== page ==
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gratefuljoe


Oct 2, 2012, 9:20 AM
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the end of climbers
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                        Climbers
Let me start by explaining the true story behind climbers. The men and women who can call themselves climbers are the ones who have been forged in the elements of nature through bad weather, rock fall and epic tales of survival. They are the ones who look death in the face and overcome just to face another day of trial by fire. I remember the times sitting around campfires hearing stories start with, ďTheir I was, I thought I was gonna die.Ē As a child I couldnít wait for the day as I could tell stories like these. They were stories of the death defying first ascents of epic adventures in The Valley. Even then I knew the stories were only half true. You see, thatís part of being a climber. You have to add to stories to capture the essence of the adventure for those who were not there, for those who cannot imagine the epic trials a climber will face. These days when I hear campfire stories being told they are about climbing v6 in the back right side of the gym. Todayís climbing stories are much different because the climbers themselves have changed. To them itís no longer about the adventure or exploration of the unknown. Itís all about repeating someone elseís great accomplishments. They have never known what it feels like to conquer an unclimbed peak or granite wall. This is a new breed of climber. Their excitement comes from a first ascent in the climbing gym or conquering the boulder problem that they have watched on video 100 times before ever trying. These are the same climbers who top rope a sport climb with 50 of their best friends who they just met on the Internet


Matthew0718


Oct 2, 2012, 10:11 AM
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When you find a new route up the north face of the eiger let me know


jbone


Oct 2, 2012, 10:39 AM
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I got a few "I thought I was gonna die" climbing stories but those aren't what define me as a climber. In fact I got enough without doing big walls or alpine "hiking" Everest.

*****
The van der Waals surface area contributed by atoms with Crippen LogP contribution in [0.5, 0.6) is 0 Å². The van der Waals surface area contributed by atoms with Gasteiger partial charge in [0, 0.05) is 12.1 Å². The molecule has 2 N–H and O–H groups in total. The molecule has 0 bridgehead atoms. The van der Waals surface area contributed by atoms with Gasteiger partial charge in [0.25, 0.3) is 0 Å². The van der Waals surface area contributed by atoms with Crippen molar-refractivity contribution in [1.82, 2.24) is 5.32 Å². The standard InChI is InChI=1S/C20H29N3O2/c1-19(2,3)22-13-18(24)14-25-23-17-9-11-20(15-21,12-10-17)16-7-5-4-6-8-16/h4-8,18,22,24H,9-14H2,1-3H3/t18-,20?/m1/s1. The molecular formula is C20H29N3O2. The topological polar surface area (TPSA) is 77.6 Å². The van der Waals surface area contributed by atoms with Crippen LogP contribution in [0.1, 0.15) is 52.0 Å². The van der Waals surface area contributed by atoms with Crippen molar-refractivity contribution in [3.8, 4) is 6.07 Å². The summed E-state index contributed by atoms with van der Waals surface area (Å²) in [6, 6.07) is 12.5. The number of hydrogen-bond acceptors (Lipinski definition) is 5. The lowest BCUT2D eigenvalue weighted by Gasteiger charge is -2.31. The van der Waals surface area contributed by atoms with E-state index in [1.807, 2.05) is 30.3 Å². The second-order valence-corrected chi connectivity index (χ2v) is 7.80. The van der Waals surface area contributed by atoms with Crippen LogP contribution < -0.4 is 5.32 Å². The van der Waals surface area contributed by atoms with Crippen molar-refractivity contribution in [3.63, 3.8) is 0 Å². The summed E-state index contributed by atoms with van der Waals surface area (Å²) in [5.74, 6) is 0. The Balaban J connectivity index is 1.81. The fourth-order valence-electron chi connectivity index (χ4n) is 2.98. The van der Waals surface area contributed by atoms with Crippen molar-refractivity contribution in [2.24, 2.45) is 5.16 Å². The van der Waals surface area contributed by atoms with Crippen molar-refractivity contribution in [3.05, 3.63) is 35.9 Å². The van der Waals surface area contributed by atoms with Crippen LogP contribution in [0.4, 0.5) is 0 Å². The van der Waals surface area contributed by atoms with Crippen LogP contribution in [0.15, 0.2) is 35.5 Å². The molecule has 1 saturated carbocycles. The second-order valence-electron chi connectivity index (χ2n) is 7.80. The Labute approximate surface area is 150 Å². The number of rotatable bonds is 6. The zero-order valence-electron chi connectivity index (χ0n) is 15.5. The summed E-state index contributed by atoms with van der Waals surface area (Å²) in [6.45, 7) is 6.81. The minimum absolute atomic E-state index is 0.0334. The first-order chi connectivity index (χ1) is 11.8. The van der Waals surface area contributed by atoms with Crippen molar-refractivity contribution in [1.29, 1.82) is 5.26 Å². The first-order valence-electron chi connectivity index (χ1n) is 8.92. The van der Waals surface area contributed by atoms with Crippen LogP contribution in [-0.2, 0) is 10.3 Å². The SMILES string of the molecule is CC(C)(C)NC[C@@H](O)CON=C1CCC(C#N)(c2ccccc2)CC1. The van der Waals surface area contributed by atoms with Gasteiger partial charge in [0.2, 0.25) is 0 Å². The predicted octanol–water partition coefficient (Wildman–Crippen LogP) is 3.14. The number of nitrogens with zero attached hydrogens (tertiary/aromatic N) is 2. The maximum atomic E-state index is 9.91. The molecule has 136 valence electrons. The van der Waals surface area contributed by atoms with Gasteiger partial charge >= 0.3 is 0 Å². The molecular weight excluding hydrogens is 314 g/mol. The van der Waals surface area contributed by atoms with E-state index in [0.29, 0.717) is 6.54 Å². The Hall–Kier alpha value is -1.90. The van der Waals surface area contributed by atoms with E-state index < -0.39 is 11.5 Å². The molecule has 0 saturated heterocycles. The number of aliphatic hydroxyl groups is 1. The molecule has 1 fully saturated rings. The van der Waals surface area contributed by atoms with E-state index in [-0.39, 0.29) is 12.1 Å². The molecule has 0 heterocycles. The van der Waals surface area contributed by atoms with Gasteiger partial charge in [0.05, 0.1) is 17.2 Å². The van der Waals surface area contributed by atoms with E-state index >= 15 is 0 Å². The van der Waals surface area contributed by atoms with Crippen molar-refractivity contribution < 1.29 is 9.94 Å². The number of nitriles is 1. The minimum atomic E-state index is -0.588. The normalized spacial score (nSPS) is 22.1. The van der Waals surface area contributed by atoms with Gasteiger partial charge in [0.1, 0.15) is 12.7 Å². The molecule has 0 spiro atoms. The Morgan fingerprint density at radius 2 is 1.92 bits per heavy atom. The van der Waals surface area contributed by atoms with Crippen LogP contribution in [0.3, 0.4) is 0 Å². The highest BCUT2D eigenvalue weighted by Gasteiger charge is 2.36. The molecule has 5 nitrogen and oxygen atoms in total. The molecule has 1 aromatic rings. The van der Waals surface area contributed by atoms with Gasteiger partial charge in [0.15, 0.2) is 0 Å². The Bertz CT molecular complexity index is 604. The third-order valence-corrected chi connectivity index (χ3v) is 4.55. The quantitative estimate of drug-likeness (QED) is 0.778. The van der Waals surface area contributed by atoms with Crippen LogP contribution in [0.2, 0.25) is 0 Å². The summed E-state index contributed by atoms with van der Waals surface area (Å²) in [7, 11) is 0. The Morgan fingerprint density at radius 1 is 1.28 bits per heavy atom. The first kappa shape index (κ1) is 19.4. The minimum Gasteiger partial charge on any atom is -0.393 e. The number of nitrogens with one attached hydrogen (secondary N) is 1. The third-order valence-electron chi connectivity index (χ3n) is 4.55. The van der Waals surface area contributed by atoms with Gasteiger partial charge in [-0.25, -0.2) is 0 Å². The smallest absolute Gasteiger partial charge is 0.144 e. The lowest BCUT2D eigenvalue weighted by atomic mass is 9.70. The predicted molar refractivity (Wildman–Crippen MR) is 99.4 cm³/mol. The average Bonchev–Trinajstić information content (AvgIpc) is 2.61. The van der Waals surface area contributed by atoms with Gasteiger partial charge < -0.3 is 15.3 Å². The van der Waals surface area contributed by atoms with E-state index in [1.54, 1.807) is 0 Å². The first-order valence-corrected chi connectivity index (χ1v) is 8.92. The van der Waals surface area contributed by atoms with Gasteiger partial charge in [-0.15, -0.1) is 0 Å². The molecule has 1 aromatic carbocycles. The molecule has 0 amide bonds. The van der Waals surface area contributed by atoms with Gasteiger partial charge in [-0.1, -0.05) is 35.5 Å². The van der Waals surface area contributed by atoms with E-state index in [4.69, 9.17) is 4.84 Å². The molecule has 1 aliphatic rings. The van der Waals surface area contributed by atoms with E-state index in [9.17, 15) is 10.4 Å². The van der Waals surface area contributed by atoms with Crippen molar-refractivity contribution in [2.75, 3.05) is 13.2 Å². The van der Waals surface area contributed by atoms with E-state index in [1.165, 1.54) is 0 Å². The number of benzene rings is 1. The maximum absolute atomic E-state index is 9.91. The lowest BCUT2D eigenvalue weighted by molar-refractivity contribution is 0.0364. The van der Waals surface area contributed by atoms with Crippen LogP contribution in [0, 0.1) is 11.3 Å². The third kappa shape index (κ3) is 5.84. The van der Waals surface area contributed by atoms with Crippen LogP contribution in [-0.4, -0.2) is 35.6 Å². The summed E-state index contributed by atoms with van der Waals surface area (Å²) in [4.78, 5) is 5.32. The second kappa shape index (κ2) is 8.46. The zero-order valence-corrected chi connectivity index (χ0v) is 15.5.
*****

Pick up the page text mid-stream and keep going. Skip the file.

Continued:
Usually around the 10 yr point in a climbers career they begin giving back instead of retreading old lines. Some do it better than others and some do it poorly but its that pursuit that satisfies the need for a climbing experience for them.

Seems to me you need a new crowd perhaps a change in scenery so you can re-appreciate the experiences ahead of you. Take it from someone who has walked those shoes, if you carry resentment with you it will only hold you back from your own appreciation.


potreroed


Oct 2, 2012, 12:34 PM
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This is old news. I clearly remember noticing how the quality of the writing, and the tales themselves, declined rapidly in the climbing magazines with the advent of sport climbing. Climbing gyms and the internet had not yet appeared.

Fortunately, climbing is an activity where one can still find all the adventure they can handle despite the gyms and the videos etc.


saint_john


Oct 2, 2012, 12:37 PM
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gratefuljoe wrote:
Climbers
Let me start by explaining the true story behind climbers. The men and women who can call themselves climbers are the ones who have been forged in the elements of nature through bad weather, rock fall and epic tales of survival. They are the ones who look death in the face and overcome just to face another day of trial by fire. I remember the times sitting around campfires hearing stories start with, ďTheir I was, I thought I was gonna die.Ē As a child I couldnít wait for the day as I could tell stories like these. They were stories of the death defying first ascents of epic adventures in The Valley. Even then I knew the stories were only half true. You see, thatís part of being a climber. You have to add to stories to capture the essence of the adventure for those who were not there, for those who cannot imagine the epic trials a climber will face. These days when I hear campfire stories being told they are about climbing v6 in the back right side of the gym. Todayís climbing stories are much different because the climbers themselves have changed. To them itís no longer about the adventure or exploration of the unknown. Itís all about repeating someone elseís great accomplishments. They have never known what it feels like to conquer an unclimbed peak or granite wall. This is a new breed of climber. Their excitement comes from a first ascent in the climbing gym or conquering the boulder problem that they have watched on video 100 times before ever trying. These are the same climbers who top rope a sport climb with 50 of their best friends who they just met on the Internet